Cover the pool. We have a safety cover for our pool. It’s not difficult to put on, but it is much easier with two people, for sure. There are anchors in the concrete around the pool that we twist up. Then, we put the springs back on the cover (we store it with the springs off) and use a tool that came with the cover to stretch the springs over the anchors. This pulls the cover tight across the pool. We usually do this while the pump is running to lower the water level.

Pumping water out of the pool before closing.
Almost done pumping the pool down.

Note: Our safety cover came with a mesh bag for storage, but our pool store suggested that we use a large trash can instead. It’s worked out great! The cover easily fits inside and we can duct tape the lid on to make sure mice (and other rodents) don’t get into it over the summer. Plus, in the winter, the trash can works to store any pool floats or other bulky items we won’t need while the pool is covered.

Mark the locations of the return jets, deck jets, and skimmer. Once the cover is on, you wouldn’t know where these things are unless you’re familiar with the pool, so we get out some sidewalk chalk and clearly mark them all to make it easier for the crew that does the winterizing. They may or may not laugh when they see this, but I’m certain it makes their job easier!

Return jets, deck jets and skimmer locations are marked with sidewalk chalk.

Set out the winter plugs. The pool store will use winter plugs to cap off the deck jets, return jets, and skimmer. We re-use the same ones every year and just make sure to set these out near the pool pump before they come.

the winter plugs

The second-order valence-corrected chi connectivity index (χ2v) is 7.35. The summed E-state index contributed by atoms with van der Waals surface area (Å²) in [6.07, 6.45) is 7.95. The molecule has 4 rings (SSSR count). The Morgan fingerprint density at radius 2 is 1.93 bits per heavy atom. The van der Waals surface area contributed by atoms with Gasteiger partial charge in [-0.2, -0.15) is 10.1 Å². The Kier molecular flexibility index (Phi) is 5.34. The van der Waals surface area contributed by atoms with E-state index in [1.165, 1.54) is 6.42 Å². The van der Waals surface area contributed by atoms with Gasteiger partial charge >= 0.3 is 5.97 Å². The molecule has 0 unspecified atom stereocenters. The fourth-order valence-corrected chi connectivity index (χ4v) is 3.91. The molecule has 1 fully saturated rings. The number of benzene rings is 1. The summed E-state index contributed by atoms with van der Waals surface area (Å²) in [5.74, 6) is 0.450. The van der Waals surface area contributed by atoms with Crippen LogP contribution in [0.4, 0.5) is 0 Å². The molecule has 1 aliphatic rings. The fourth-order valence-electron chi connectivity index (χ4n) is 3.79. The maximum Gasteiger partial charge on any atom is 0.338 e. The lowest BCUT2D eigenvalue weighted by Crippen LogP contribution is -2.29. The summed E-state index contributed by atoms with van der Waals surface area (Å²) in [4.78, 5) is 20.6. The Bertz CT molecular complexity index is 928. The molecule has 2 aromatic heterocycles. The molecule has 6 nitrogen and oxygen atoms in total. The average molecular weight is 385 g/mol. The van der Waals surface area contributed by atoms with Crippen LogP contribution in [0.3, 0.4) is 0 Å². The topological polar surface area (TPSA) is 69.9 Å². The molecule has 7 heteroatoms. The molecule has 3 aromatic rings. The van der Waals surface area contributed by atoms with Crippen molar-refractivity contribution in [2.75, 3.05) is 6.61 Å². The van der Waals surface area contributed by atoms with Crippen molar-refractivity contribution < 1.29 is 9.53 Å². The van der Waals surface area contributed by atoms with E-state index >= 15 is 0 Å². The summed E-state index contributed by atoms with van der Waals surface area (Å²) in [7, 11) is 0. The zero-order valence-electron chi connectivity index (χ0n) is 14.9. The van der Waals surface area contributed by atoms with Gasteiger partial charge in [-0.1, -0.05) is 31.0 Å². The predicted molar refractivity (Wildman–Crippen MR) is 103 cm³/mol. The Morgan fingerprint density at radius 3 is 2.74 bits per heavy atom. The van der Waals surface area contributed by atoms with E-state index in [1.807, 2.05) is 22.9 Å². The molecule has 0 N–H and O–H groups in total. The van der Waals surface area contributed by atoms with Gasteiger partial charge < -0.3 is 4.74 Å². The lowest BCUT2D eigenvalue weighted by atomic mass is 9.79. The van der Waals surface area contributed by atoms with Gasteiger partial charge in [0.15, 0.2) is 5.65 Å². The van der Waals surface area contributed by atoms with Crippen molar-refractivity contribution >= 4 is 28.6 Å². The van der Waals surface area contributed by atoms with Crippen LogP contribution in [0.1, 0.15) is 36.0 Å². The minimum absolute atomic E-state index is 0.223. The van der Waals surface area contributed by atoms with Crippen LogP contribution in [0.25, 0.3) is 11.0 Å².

Pool store completes the winterizing. The pool store finishes their tasks to winterize the equipment. They drain as much water from the pool equipment/plumbing as they can and then pump anti-freeze in the rest. This usually runs a couple hundred dollars for us (including the cost of the anti-freeze) and takes less than an hour. For a little more, they will also insure the closing and cover any work needed in the spring if something froze that wasn’t supposed to over the winter. We usually pay for the insured closing although (knock on wood) we’ve not needed that coverage so far.

Turn off power/gas & pick up the pool area. Once the pool store is done, we flip the breakers to shut off power to the pool equipment and close the valve to shut off gas to the heater. We also remove the “set points” from the mechanical timer that runs the pool pump so that nothing will try to start up if the power accidentally gets turned on before spring.

We also make sure we pick up the skimmer basket & any plugs the closing crew removed from the filter/heater when they drained them..

The pool is covered & closed for the year.

And that’s pretty much it!

Those are the steps we follow every fall to close our pool for the year. It looks like a lot when I write it all out, but it’s not actually that bad.

All covered and closed for the year.

We pretty much always do most of this over the couple of days before the pool store comes to winterize everything, but there’s really no reason why it has to be that way. Once the water/air temperature drops enough that we are ready to shut off the pump for the year, there’s no reason we couldn’t do all of our prep work and just let the pool sit until the closing date.

Who knows – one year we may actually be proactive enough to make that happen! :)